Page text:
Covering Business Credit Logo Home   About Us   Services   Credit Articles   Q&A   Contact  

  Business Credit Law and Regulations  

Protecting The Whistle Blower
Under The Sarbanes-Oxley Act

Credit Law Articles
All Articles •  Home

Reprinted by permission from Trade Vendor Quarterly Blakeley & Blakeley LLP

In July 2002, Congress passed the Sarbanes-Oxley Act (SOA) which includes measures to protect "whistle-blowers" who report their company's financial wrongdoing. SOA applies to employees of public companies. SOA requires companies to set up procedures for anonymous reporting of fraud allegations. Employees can disclose their concerns to regulators, law-enforcement officials or Congress with only a "reasonable belief" that a law has been violated. Lawsuits can be filed by employees who have been fired, demoted or even threatened for reporting such allegations. Not only lawsuits but criminal penalties are now authorized against someone who retaliates against an employee for reporting concerns regarding illegal conduct.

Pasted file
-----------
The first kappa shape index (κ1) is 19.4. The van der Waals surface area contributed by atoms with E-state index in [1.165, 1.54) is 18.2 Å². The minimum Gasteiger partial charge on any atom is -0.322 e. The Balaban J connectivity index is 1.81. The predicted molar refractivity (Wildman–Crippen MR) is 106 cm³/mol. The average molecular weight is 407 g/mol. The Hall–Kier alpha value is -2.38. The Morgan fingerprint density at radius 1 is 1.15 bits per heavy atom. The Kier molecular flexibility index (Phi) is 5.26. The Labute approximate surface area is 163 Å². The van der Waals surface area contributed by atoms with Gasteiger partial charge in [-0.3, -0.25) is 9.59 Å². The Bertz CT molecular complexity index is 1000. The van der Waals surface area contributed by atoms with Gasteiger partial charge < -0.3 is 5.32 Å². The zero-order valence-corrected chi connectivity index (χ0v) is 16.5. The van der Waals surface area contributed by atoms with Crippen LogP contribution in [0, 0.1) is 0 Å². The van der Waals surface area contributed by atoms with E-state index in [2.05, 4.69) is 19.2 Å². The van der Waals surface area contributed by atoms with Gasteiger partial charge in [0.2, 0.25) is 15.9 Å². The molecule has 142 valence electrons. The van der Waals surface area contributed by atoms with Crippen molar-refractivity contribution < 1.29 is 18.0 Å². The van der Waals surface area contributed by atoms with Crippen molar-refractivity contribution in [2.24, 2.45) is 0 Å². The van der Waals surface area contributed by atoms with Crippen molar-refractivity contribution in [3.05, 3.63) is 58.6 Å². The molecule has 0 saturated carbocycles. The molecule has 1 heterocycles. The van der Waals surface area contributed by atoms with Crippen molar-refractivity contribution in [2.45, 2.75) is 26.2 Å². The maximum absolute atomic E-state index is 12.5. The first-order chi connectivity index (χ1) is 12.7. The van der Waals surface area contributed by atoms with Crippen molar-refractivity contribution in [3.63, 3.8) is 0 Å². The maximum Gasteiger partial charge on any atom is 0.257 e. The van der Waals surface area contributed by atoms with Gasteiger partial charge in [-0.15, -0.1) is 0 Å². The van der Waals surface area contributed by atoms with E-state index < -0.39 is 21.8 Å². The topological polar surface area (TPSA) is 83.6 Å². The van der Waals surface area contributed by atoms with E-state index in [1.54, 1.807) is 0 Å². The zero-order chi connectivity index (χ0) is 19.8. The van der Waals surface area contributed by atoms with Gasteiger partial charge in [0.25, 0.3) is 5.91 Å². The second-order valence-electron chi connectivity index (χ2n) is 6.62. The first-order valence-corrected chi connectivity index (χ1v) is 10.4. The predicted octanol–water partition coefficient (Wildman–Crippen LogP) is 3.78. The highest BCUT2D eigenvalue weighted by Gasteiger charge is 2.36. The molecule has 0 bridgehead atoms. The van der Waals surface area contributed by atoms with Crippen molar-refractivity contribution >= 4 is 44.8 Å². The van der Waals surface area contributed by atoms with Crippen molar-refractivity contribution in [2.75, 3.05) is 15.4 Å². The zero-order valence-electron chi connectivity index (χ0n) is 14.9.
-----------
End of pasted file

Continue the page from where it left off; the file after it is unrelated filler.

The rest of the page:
Complaints are required to be filed within 90 days of the alleged retaliation. The OSHA, which usually deals with complaints involving things such as asbestos or drinking-water safety, will bring in outside experts for guidance to deal with the financial and accounting issues sure to come.

Federal statutes only protect employees who report wrongdoing involving the government. Otherwise employees have to face state laws for retaliation claims. But state laws vary widely and often do not offer a level of protection which would encourage "whistle-blowing."

Blakeley & Blakeley LLP - Trade Vendor Monthly News Flash - November 2002. This information is not intended to constitute legal advice, nor a substitute for legal advice. once again link Blakeley & Blakeley LLP.

Share |

Business Credit Articles
Send to a Friend
Ask A Credit Question
Questions & Answers
Business Credit News
Your Privacy
Site Map